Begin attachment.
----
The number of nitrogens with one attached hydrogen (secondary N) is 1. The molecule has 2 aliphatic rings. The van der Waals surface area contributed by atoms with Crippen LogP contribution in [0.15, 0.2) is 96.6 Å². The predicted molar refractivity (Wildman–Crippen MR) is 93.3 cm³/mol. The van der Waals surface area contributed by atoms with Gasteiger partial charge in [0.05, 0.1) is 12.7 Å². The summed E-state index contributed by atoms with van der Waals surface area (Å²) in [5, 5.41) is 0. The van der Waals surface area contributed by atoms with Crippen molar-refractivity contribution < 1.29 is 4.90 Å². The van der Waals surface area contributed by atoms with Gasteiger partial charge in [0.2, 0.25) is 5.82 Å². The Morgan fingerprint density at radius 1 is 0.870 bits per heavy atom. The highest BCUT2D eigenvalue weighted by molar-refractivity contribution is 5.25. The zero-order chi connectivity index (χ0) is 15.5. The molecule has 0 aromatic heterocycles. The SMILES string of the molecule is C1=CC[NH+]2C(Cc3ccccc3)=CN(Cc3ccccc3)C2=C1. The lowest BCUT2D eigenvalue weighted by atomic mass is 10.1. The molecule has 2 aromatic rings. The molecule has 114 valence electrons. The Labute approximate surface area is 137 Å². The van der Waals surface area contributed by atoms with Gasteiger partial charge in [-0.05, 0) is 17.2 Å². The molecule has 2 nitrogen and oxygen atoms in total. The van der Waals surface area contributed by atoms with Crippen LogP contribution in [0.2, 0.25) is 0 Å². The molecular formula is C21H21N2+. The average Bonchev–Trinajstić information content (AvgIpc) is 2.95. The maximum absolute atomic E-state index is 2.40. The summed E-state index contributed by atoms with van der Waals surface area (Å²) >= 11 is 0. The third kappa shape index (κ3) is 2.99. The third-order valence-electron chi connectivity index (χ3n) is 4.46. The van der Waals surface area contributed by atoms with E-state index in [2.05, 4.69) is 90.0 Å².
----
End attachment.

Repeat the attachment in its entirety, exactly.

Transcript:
The number of nitrogens with one attached hydrogen (secondary N) is 1. The molecule has 2 aliphatic rings. The van der Waals surface area contributed by atoms with Crippen LogP contribution in [0.15, 0.2) is 96.6 Å². The predicted molar refractivity (Wildman–Crippen MR) is 93.3 cm³/mol. The van der Waals surface area contributed by atoms with Gasteiger partial charge in [0.05, 0.1) is 12.7 Å². The summed E-state index contributed by atoms with van der Waals surface area (Å²) in [5, 5.41) is 0. The van der Waals surface area contributed by atoms with Crippen molar-refractivity contribution < 1.29 is 4.90 Å². The van der Waals surface area contributed by atoms with Gasteiger partial charge in [0.2, 0.25) is 5.82 Å². The Morgan fingerprint density at radius 1 is 0.870 bits per heavy atom. The highest BCUT2D eigenvalue weighted by molar-refractivity contribution is 5.25. The zero-order chi connectivity index (χ0) is 15.5. The molecule has 0 aromatic heterocycles. The SMILES string of the molecule is C1=CC[NH+]2C(Cc3ccccc3)=CN(Cc3ccccc3)C2=C1. The lowest BCUT2D eigenvalue weighted by atomic mass is 10.1. The molecule has 2 aromatic rings. The molecule has 114 valence electrons. The Labute approximate surface area is 137 Å². The van der Waals surface area contributed by atoms with Gasteiger partial charge in [-0.05, 0) is 17.2 Å². The molecule has 2 nitrogen and oxygen atoms in total. The van der Waals surface area contributed by atoms with Crippen LogP contribution in [0.2, 0.25) is 0 Å². The molecular formula is C21H21N2+. The average Bonchev–Trinajstić information content (AvgIpc) is 2.95. The maximum absolute atomic E-state index is 2.40. The summed E-state index contributed by atoms with van der Waals surface area (Å²) >= 11 is 0. The third kappa shape index (κ3) is 2.99. The third-order valence-electron chi connectivity index (χ3n) is 4.46. The van der Waals surface area contributed by atoms with E-state index in [2.05, 4.69) is 90.0 Å².